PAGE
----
Modern science claims to have vanquished vitalism - the idea of a living force and purposive vital factors in animals an plants - as long ago as the nineteenth century. In practice it has simply reinvented it in molecular guises, Sheldrake argues. Dawkins justifies his idea of the selfish gene as a metaphor, but other neo-Darwinists like Daniel Dennett appear to take it literally, as if genes have a conscious interest in their future state. In reality, Sheldrake insists, genes are not 'selfish and ruthless, as if they contained gangster homunculi'; there's no evidence that they do anything more than make proteins. They don't carry the instructions for the development of embryos, let alone the intensely goal-directed behaviour demonstrated, for instance, by the wasps who successfully build and repair complex nesting structures no matter what obstacles are put in their way.
The machine metaphors beloved of materialist thinkers are misleading, he insists. No machine starts from small beginnings, grows, forms new structures within itself and then reproduces itself. Yet plants and animals do this all the time and to many people - especially those like pet owners and gardeners who deal with them on a daily basis - it's 'blindingly obvious' that they are living organisms. For scientists to see them as machines propelled only by ordinary physics and chemistry is an act of faith. Sheldrake believes instead that the development of organisms, and animal behaviour, are controlled by 'attractors' in morphogenetic fields, that exert a causal influence and draw the organism towards its goal.
Sheldrake has a lot to say about the unfulfilled promises of molecular biology. For all the excitement over gene science in the past two decades, and the $100 billion biotechnology boom that it fuelled, only a very limited genetic basis has been discovered for human disease. Biologists are drowning in data but can't make much sense of it. The genes associated with development have turned out to be almost identical in mice, humans, flies and reptiles, offering no insights as to why these forms differ so dramatically. In short, he says, it's time to look elsewhere for the causes of biological formation.
On the subject of consciousness Sheldrake points out that even materialists can't decide what causes it, which is why there are so many rival theories. He quotes Galen Strawson, himself a materialist, who is scathing about the way fellow philosophers are willing to deny the reality of their own experience - testament to the power of the materialist faith. He approves Strawson's interest in panspychism, the doctrine that all matter is invested with mental as well as physical aspects. That same conclusion was reached nearly a century ago by the philosophers Henri Bergson and Alfred North Whitehead, based on quantum mechanics: that matter is not timeless, and that all physical objects are entities or events that have an inner duration.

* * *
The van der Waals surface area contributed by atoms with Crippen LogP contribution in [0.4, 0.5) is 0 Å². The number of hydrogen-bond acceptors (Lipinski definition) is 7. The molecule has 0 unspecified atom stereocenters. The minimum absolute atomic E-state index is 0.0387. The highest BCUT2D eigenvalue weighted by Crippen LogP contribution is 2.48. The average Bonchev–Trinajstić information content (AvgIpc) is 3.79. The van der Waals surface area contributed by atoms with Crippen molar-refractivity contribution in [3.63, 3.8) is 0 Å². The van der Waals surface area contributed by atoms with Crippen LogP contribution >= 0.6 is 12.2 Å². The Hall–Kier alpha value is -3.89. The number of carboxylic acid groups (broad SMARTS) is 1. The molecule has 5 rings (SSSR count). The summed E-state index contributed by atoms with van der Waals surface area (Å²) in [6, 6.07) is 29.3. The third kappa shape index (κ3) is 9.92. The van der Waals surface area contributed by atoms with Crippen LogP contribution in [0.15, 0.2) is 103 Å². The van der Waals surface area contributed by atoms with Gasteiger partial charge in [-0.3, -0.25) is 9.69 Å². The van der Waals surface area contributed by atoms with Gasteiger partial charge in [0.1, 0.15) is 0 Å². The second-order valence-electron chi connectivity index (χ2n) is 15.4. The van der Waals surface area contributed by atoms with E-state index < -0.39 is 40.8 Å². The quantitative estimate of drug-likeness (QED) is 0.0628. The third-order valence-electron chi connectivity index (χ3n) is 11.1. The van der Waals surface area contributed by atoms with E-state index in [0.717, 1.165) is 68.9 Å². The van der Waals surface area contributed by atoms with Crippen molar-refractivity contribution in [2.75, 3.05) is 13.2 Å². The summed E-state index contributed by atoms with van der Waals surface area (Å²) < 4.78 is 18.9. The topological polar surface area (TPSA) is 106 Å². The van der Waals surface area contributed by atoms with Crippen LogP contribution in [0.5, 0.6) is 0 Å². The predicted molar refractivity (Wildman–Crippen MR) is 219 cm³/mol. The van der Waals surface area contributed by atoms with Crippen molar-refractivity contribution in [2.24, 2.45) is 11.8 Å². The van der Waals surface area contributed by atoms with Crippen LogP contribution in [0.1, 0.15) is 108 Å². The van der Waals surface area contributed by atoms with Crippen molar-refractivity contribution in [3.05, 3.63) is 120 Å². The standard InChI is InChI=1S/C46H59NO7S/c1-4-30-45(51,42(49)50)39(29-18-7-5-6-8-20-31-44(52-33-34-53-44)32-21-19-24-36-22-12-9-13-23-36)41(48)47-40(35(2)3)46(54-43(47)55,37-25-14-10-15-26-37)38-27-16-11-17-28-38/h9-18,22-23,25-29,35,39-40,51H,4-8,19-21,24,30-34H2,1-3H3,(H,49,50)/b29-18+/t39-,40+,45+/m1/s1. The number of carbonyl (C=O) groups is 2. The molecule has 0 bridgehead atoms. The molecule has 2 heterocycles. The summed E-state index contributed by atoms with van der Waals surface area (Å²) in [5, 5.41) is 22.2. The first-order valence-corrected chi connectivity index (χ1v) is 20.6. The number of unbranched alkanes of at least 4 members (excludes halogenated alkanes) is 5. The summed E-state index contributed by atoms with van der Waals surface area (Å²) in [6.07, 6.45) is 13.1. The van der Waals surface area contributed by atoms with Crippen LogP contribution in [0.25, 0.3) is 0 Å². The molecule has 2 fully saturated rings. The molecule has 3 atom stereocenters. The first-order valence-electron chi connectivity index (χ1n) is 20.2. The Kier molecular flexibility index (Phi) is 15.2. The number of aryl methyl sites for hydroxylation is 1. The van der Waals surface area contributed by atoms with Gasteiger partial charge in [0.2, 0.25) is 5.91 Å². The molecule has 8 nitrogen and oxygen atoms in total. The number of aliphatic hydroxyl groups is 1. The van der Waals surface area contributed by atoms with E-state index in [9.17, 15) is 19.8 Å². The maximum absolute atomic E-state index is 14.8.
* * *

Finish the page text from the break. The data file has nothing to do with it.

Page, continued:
There is just one chapter on psychic research: this covers telepathy and precognition, with especial focus on animal telepathy and Sheldrake's own experiments with animals, also telephone telepathy. (The sense of being stared at is covered in a chapter on consciousness.) Sheldrake urges that science pay more attention to animal premonitions of disasters, and describes his 840-strong collection of anecdotal accounts of premonitions in humans, of which 70 per cent are about dangers, disasters or deaths. There is little on sceptics, apart from details of public encounters with two who dismissed his arguments while amply demonstrating they knew nothing about his research, and with Dawkins, who tried unsuccessfully to lure him into a debunking television interview. There follows also a chapter on mechanistic medicine, in which he acknowledges its record of success, but questions whether it is the only kind that works.